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posted on 19 November 2015

The Class War Has Already Started

by Charles Hugh Smith, Of Two Minds

Here's what's obvious, but unacceptable: we need a new system.

Pundits and apologists are quick to chastise anyone who even speaks of class war, as if the words alone might spark what the pundits and apologists fear.

The pundits and apologists dread the words because they know the Class War has already started. The mainstream media's hope is that denial will somehow suppress the broader recognition that the fault lines in American society are cracking wide open.

Last week's entries explained why increasing wealth/income inequality is the only possible output of the current social- political -economic order. All the proposed "fixes"--more regulations, more taxes, more bureaucracies, etc.-- will fail because they are merely extensions of a failed system that optimizes inequality, monopoly, cronyism, stagnation, low social mobility and systemic instability.

Here is my delineation of America's nine socio-economic classes:

The Changing World of Work I: America's Nine Classes: Eight of the nine classes are hidebound by backward-looking conventions, neofeudal arrangements and a spectrum of perverse incentives and false choices.

A few commentators see the fault lines and understand the Class War is already rumbling. Correspondent Mark G. submitted these two articles as examples of the widening divides between various classes in the U.S.:

Are We Heading for an Economic Civil War?

How the widening urban-rural divide threatens America

In the first piece, Joel Kotkin describes the political capture of the Status Quo Imperial Democrats by the Left Coast media and tech culture of Silicon Valley and Hollywood, both of which have thrived in our hyper-financialized economy of 95% losers and 5% winners, and the Right Coast financiers, lobbyists, government bureaucrats and Wall Streeters who have benefited so handsomely from the hyper-financialization of the U.S. economy, politics, media and zeitgeist.

This Class War is illustrated by this chart: a tiny financial-political Elite (the top 1/10th of 1%) now own as much wealth as the bottom 90%:

The second piece describes the widening gulf between the wealthy cities vacuuming up global capital (NYC, San Francisco, West LA, Seattle, etc.) and opportunity-impoverished rural America.

But these gaping divides do not fully explain the many fronts of the Class War. We can add another fault line--the one between those exploiting institutions to validate their indignation and victimhood, and those far from the feeding troughs of universities and state bureaucracies.

The divide between those using the media and institutions to reward their indignation and victimhood crosses a variety of ethnic, religious and income lines, and as such it is a Cultural Divide with financial ramifications: one camp sees the Central State as the infinite feeding trough of benefits, lifetime employment, and power, while the other camp sees the Central State's limitless power as the primary threat to the well-being of the economy, nation and culture.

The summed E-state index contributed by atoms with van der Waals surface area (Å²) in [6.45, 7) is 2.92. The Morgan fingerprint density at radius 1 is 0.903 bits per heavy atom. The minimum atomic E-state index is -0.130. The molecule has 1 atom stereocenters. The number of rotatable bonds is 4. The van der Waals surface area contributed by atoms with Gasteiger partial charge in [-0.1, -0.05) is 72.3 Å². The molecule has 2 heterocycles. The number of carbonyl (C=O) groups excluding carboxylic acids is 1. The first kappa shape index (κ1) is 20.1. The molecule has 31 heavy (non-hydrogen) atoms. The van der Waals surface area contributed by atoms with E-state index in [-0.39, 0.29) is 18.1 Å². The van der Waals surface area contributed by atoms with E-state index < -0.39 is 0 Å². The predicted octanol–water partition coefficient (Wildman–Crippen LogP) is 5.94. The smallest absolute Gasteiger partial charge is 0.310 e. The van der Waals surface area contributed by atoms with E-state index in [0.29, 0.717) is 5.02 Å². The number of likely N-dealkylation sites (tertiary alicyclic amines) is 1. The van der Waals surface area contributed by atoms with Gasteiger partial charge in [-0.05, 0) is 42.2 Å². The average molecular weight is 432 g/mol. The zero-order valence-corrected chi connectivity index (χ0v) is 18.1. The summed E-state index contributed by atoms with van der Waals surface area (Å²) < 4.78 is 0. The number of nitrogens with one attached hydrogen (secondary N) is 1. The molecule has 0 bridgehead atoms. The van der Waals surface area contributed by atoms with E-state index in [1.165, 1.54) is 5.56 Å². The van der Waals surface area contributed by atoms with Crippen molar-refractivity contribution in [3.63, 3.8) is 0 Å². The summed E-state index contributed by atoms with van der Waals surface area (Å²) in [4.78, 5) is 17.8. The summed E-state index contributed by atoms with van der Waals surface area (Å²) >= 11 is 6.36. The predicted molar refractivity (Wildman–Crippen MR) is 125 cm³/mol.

The first camp revels in Bread and Circuses, and demands more; the second camp reviles Bread and Circuses and sees the demanding crowd in the Coliseum as proof the nation is fracturing/falling apart.

Then there's the demographic divide between entitled retirees and the younger workers with stagnant incomes who must support the retirees "pay as you go" social programs (Social Security and Medicare).

As I have tirelessly explained for years, the Social Security/Medicare "Trust Fund" is a fiction, a ledger entry of non-marketable securities. When Social Security runs a deficit, the deficit is filled by selling Treasury bonds-- the same way any other program deficit is filled. The only way to pay for these programs is to increase the national debt. The "Trust Fund" is nothing but a propaganda Big Lie.

The younger workers are chained to a system that is completely out of whack with the real-world demographics of an enormous generation of retirees who are living decades longer than the population the system was designed to serve, with medical care costs that are the financial equivalent of a runaway train.

As painful as it might be to retiring Boomers, here's the perspective of those facing decades of taxes to pay for programs that can't possibly fund their retirement in the same fashion:

Baby boomers are what's wrong with America's economy: They chewed up resources, ran up the debt and escaped responsibility.

All of these fault lines result from one basic truth: the system is broken and cannot be reformed/fixed. As the pressures of a system that optimizes inequality, monopoly, cronyism, stagnation, low social mobility and systemic instability build, the fissures in our economy and society will widen.

Here's what's obvious, but unacceptable: we need a new system. Not a system modified with tiny tweaks and a feeding trough filled with borrowed money--an entirely new system designed from scratch to be sustainable and with opportunities to build capital for all. This is why I wrote A Radically Beneficial World--to start the discussion of what a new system could accomplish, not just for the top .01% or top 10%, but for all of us.

This entry is drawn from my new book A Radically Beneficial World: Automation, Technology and Creating Jobs for All: The Future Belongs to Work That Is Meaningful.

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